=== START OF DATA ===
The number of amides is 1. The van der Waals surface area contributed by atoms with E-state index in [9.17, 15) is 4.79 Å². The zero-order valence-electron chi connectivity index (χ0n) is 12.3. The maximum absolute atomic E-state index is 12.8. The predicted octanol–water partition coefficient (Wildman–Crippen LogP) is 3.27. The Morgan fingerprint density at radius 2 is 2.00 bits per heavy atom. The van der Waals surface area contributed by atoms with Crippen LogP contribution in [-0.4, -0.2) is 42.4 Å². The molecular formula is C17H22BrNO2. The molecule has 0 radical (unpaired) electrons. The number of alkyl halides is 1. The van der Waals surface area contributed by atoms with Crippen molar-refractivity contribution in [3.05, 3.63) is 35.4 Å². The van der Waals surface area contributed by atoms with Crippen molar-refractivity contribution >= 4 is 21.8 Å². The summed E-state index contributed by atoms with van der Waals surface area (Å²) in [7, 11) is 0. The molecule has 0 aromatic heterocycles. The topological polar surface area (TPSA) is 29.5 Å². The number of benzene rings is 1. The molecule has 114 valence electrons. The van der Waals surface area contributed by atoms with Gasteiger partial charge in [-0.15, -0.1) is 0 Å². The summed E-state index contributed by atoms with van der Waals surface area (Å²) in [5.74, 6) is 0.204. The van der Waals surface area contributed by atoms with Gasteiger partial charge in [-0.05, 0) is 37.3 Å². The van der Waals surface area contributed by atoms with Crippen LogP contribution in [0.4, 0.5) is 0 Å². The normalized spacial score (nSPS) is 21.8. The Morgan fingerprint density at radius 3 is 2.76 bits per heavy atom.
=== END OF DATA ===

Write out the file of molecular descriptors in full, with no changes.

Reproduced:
The number of amides is 1. The van der Waals surface area contributed by atoms with E-state index in [9.17, 15) is 4.79 Å². The zero-order valence-electron chi connectivity index (χ0n) is 12.3. The maximum absolute atomic E-state index is 12.8. The predicted octanol–water partition coefficient (Wildman–Crippen LogP) is 3.27. The Morgan fingerprint density at radius 2 is 2.00 bits per heavy atom. The van der Waals surface area contributed by atoms with Crippen LogP contribution in [-0.4, -0.2) is 42.4 Å². The molecular formula is C17H22BrNO2. The molecule has 0 radical (unpaired) electrons. The number of alkyl halides is 1. The van der Waals surface area contributed by atoms with Crippen molar-refractivity contribution in [3.05, 3.63) is 35.4 Å². The van der Waals surface area contributed by atoms with Crippen molar-refractivity contribution >= 4 is 21.8 Å². The summed E-state index contributed by atoms with van der Waals surface area (Å²) in [7, 11) is 0. The molecule has 0 aromatic heterocycles. The topological polar surface area (TPSA) is 29.5 Å². The number of benzene rings is 1. The molecule has 114 valence electrons. The van der Waals surface area contributed by atoms with Gasteiger partial charge in [-0.15, -0.1) is 0 Å². The summed E-state index contributed by atoms with van der Waals surface area (Å²) in [5.74, 6) is 0.204. The van der Waals surface area contributed by atoms with Gasteiger partial charge in [-0.05, 0) is 37.3 Å². The van der Waals surface area contributed by atoms with Crippen LogP contribution in [0.4, 0.5) is 0 Å². The normalized spacial score (nSPS) is 21.8. The Morgan fingerprint density at radius 3 is 2.76 bits per heavy atom.